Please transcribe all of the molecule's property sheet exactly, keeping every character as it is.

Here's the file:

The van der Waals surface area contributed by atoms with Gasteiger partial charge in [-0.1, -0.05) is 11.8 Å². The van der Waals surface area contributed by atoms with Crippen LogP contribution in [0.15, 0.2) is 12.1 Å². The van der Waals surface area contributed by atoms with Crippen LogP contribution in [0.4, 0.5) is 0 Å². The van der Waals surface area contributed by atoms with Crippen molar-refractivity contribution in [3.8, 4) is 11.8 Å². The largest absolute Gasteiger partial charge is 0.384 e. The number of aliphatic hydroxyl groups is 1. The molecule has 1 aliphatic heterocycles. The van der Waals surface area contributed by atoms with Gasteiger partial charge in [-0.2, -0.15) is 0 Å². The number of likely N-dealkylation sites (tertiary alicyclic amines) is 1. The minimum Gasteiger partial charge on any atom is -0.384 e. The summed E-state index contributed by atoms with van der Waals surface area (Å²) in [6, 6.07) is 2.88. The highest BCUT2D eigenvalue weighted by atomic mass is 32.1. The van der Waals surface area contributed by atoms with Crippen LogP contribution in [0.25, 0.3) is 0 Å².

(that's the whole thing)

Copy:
The van der Waals surface area contributed by atoms with Gasteiger partial charge in [-0.1, -0.05) is 11.8 Å². The van der Waals surface area contributed by atoms with Crippen LogP contribution in [0.15, 0.2) is 12.1 Å². The van der Waals surface area contributed by atoms with Crippen LogP contribution in [0.4, 0.5) is 0 Å². The van der Waals surface area contributed by atoms with Crippen molar-refractivity contribution in [3.8, 4) is 11.8 Å². The largest absolute Gasteiger partial charge is 0.384 e. The number of aliphatic hydroxyl groups is 1. The molecule has 1 aliphatic heterocycles. The van der Waals surface area contributed by atoms with Gasteiger partial charge in [-0.2, -0.15) is 0 Å². The number of likely N-dealkylation sites (tertiary alicyclic amines) is 1. The minimum Gasteiger partial charge on any atom is -0.384 e. The summed E-state index contributed by atoms with van der Waals surface area (Å²) in [6, 6.07) is 2.88. The highest BCUT2D eigenvalue weighted by atomic mass is 32.1. The van der Waals surface area contributed by atoms with Crippen LogP contribution in [0.25, 0.3) is 0 Å².